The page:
Thursday, January 13, 2011

Do as President Obama says, not as he does

Hypocrisy is the pretension to qualities which one does not possess.  Capuchin Father Raniero Cantalamessa, in a sermon delivered in the presence of Pope Benedict XVI on March 11, 2007, explained the gravity of hypocrisy: "Hypocrisy is the sin that is most powerfully denounced by God in the Bible and the reason for this is clear. With his hypocrisy, man demotes God, he puts him in second place, putting the creature, the public, in first place. "Man sees the appearance, the Lord sees the heart" (1 Samuel 16:7): Cultivating our appearance more than our heart means giving greater importance to man than to God.

Hypocrisy is thus essentially a lack of faith; but it is also a lack of charity for our neighbor in the sense that it tends to reduce persons to admirers. It does not recognize their proper dignity, but sees them only in function of one's own image.

Christ's judgment on hypocrisy is without appeal: "Receperunt mercedem suam" (They have already received their reward)! A reward that is, above all, illusory, even on a human level because we know that glory flees from those that seek it, and seeks those who flee from it.

Jesus' invectives against the scribes and the Pharisees also help us understand the meaning of purity of heart. Jesus' criticisms focus on the opposition between the "inside" and the "outside," the interior and the exterior of man.

"Woe to you scribes and Pharisees, hypocrites! For you are like whitewashed tombs, which outwardly appear beautiful, but within are full of dead men's bones and filth. So you also outwardly appear righteous to men, but within you are full of hypocrisy and iniquity" (Matthew 23:27-28).

The revolution which Jesus brings about here is of incalculable significance. Before him, except for some rare hint in the prophets and the Psalms — "Who will ascend the mountain of the Lord? Those whose hands are innocent and whose hearts are pure" (Psalm 24:3) — purity was understood in a ritual and cultural way; it consisted in keeping one's distance from things, animals, persons or places that were understood to contaminate one and separate one from God's holiness. Above all, these were things associated with birth, death, food and sexuality. In different forms and with different presuppositions, other religions outside the Bible shared these ideas.

Jesus makes a clean sweep of all these taboos and does so first of all by certain gestures: He eats with sinners, touches lepers, mixes with pagans. All of these were taken to be highly unsanitary things. He also sweeps away these taboos with his teachings. The solemnity with which he introduces his discourse on the pure and the impure makes apparent how conscious he was of the novelty of his doctrine.

"And he called the people to him again and said to them: 'Hear me all of you and understand; there is nothing outside a man that by going into him can defile him. It is the things that come out of a man that can defile him.... For from within, out of the heart of a man, come evil thoughts, fornication, theft, murder, adultery, coveting, wickedness, deceit, licentiousness, envy, slander, pride, foolishness. All these evil things come from within, and they defile a man'" (Mark 7:14-17,21-23)."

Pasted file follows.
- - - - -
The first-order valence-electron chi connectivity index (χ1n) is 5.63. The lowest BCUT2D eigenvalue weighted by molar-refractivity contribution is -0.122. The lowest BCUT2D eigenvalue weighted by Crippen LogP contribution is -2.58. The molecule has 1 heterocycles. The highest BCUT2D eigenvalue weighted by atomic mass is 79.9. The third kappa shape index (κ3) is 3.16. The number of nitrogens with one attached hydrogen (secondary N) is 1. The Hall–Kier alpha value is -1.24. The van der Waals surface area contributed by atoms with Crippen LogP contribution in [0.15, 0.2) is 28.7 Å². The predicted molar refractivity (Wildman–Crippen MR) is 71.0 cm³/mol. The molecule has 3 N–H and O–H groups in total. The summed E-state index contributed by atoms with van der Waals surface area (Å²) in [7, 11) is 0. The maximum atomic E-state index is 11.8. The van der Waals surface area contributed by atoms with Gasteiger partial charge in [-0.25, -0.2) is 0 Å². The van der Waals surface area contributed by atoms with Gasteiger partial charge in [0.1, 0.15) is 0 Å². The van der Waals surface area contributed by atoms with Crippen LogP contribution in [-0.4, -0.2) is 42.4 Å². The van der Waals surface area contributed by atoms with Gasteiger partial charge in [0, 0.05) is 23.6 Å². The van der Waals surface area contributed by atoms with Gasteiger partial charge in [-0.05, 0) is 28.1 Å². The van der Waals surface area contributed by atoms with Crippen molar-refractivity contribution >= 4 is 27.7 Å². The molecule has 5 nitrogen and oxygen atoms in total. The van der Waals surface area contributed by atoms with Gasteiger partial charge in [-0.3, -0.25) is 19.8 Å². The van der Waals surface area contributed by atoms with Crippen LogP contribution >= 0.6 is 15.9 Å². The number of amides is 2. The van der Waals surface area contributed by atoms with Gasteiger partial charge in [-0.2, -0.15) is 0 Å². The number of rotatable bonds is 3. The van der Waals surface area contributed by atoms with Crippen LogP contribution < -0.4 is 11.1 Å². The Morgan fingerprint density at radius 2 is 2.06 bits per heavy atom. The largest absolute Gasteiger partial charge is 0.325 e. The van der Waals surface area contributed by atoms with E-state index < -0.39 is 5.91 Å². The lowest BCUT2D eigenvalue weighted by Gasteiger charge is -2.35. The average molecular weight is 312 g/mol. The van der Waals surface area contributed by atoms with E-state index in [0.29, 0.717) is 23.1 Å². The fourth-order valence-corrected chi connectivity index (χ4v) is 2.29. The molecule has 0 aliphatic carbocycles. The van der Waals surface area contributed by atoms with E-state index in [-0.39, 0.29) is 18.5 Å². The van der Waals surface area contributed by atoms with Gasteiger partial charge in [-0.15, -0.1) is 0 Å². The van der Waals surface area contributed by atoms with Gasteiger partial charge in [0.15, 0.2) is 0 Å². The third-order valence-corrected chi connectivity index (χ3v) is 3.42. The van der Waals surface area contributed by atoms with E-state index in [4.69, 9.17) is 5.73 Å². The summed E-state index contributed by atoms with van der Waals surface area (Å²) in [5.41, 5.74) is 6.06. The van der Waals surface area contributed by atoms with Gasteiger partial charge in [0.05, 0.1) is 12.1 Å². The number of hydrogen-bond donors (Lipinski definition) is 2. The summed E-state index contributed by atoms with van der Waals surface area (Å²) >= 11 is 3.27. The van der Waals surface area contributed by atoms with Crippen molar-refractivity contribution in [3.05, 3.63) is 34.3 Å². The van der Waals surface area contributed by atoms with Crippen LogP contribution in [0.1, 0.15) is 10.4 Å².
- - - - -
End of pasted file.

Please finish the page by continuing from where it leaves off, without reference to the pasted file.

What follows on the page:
Jesus knew that the pharisees often preached a good game but that they failed to live up to what they preached.  Which is why He told His listeners, "Do as they say, not as they do."  Might not the same be said of President Obama?  At a memorial on Wednesday for those killed and wounded by Jared Lee Loughner in Tucson, Arizona, President Obama said (in part): "At a time when our discourse has become so sharply polarized - at a time when we are far too eager to lay the blame for all that ails the world at the feet of those who think differently than we do - it's important for us to pause for a moment and make sure that we are talking with each other in a way that heals, not a way that wounds...As we discuss..issues, let each of us do so with a good dose of humility.."

But the same president who is urging us to talk with each other "in a way that heals..not a way that wounds," not long ago "..rejected a series of bipartisan town halls, and said that if there's a political knife fight, he'd bring a gun."  See here.  Yes, that is certainly a shining example of meaningful dialogue and calm rhetoric.  One can feel the charity and humility in such discourse.  President Obama is so determined to engage in peaceful dialogue that when Pope Benedict XVI telephoned him after the election to congratulate him on his victory and brought up the subject of abortion, he responded simply, "We agree to disagree."  (See here).  And, referring to Christians, Jews, Muslims and others who are opposed to homosexuality on moral grounds, he said that such people are clinging to "worn arguments and old attitudes."  (See here).  Yesiree, a good does of humility right there.

As one of those whom President Obama has dismissed as "clinging to religion" (I do not own a gun), I'll certainly reflect very carefully on his words.  And I will listen as well to my Master: "Do as he says, not as he does."

1 comment:

Alan said...

I think most people of good will can see through Obama's claptrap. In my opinion, he's a one-term president. He has been nothing but a lightning rod for division and turmoil.

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